Last week, there was a freak car crash at a McDonald’s drive thru in Leeds.
Spoiler alert, no one was hurt.
I was somewhat bemused to find out that the driver had merely “lost control of the vehicle”, so my brain filled in the blanks with some wild speculation to satisfy my curiosity:
Mother takes insolent child to retail park. Insolent child demands McDonalds as reparation for being dragged through TK Maxx. Mother refuses. Child takes the wheel and makes a sharp left to the drive thru, resulting in disaster.
The driver simply needed McDonalds that badly, which is cracking (albeit unorthodox) publicity for any brand.
It was an inside job by McDonalds’ arch-nemesis Burger King, who have yet to claim responsibility for the attack.
Whilst the first two theories were extremely probable, the third couldn’t possibly be true. Burger King wouldn’t stoop to such basic levels of depravity. With the exception of their oddly sentimental Tweet last month, Burger King are renowned for their next level trolling of McDonalds (oh, and Yeezy, who could forget).
But I feel like before I go any further, we have to address the obvious, right? McDonalds is bigger. Way bigger. They make mucho mucho mas dinero. Comparing McDonalds to Burger King is like comparing Coke to Pepsi. Batman to Robin. Kylie to Dannii. But, like our Irn-Bru ad declares: it was Ron, not Harry who got with Hermione. So perhaps being the small-fry (in global, mutli-billion dollar terms) has its advantages? If David was to take on Goliath in the advertising arena, who would win?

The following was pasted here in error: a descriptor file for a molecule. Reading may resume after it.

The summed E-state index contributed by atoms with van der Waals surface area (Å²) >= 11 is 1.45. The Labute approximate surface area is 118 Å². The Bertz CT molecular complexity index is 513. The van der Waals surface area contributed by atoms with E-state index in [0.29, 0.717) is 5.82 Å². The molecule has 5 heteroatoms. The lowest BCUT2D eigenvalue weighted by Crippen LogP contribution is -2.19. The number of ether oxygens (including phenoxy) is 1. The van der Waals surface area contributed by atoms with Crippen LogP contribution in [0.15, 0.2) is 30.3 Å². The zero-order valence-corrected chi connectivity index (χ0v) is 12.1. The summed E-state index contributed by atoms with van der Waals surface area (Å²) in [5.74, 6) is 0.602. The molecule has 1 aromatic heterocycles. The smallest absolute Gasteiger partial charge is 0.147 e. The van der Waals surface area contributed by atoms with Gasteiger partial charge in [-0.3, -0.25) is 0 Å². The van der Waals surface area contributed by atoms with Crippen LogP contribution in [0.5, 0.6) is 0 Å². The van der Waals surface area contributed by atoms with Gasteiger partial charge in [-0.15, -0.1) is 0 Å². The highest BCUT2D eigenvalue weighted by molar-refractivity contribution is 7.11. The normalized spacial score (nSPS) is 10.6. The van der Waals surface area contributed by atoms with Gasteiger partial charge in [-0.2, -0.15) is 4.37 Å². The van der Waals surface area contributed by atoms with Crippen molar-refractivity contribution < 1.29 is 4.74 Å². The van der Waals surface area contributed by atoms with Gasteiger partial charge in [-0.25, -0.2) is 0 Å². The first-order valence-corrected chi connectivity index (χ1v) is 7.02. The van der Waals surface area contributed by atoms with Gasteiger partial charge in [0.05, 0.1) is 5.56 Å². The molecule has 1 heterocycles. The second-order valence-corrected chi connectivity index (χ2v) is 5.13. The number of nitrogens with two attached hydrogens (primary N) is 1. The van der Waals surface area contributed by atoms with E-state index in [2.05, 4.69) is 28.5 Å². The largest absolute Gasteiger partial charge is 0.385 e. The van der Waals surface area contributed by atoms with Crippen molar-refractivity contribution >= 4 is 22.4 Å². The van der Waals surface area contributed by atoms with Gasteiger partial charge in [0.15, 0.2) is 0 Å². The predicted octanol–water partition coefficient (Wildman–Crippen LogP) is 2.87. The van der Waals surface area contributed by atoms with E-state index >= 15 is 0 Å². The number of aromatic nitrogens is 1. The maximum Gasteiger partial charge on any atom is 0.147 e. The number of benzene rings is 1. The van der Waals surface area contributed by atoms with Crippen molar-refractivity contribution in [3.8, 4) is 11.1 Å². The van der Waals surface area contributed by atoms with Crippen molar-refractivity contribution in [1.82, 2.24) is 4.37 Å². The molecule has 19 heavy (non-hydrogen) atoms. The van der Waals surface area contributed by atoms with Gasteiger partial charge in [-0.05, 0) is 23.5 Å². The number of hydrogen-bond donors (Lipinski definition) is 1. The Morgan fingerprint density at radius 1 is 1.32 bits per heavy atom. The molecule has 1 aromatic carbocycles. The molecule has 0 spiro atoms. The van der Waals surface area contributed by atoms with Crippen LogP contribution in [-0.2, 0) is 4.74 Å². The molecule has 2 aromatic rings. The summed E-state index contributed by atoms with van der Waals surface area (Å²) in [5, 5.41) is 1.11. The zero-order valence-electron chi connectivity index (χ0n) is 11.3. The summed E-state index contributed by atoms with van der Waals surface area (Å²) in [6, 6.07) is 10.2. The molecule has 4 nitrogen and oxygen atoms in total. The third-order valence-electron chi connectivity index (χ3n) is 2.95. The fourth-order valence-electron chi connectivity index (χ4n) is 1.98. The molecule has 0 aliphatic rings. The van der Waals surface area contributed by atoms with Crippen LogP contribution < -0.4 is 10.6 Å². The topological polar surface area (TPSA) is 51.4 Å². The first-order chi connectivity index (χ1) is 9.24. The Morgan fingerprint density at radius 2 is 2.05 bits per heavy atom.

It goes without saying that McDonalds has a strong brand image – it is an iconic, worldwide name. It’s in every location from Gorgie Road to Guantanamo Bay. It’s been the subject of documentaries. It helped Travis Birkenstok achieve his record 38 tardies in Clueless. But in the UK, I find their frequent attempts to promote that they are in touch with environmental and health concerns eye-rollingly tiresome.
For example, “we only 100% chicken breast” might sound promising. But where do said breasts come from? Are they from happy little organic chickens, roaming the picturesque countryside here in the UK? Or are they banged up abroad with the KFC inmates? The answer? It’s a McMystery.
And then there's the carrots. Again, good in theory, but what kid is seriously lining up to eagerly swap their fries for pre-packed veg? Even in the McDonalds Christmas ads, the kids pawn them off to the reindeer.
But, credit where credit’s due: other approaches by McDonalds have felt more genuine, such as the invisible workers ad and wedding guests tactically filling up on cheeseburgers and McNuggets before the ceremony. I’m also a sucker for the beautiful simplicity of the “Iconic Stacks” campaign. However, it proves that not even exemplary art direction can make a Fillet-o-Fish appear appetising.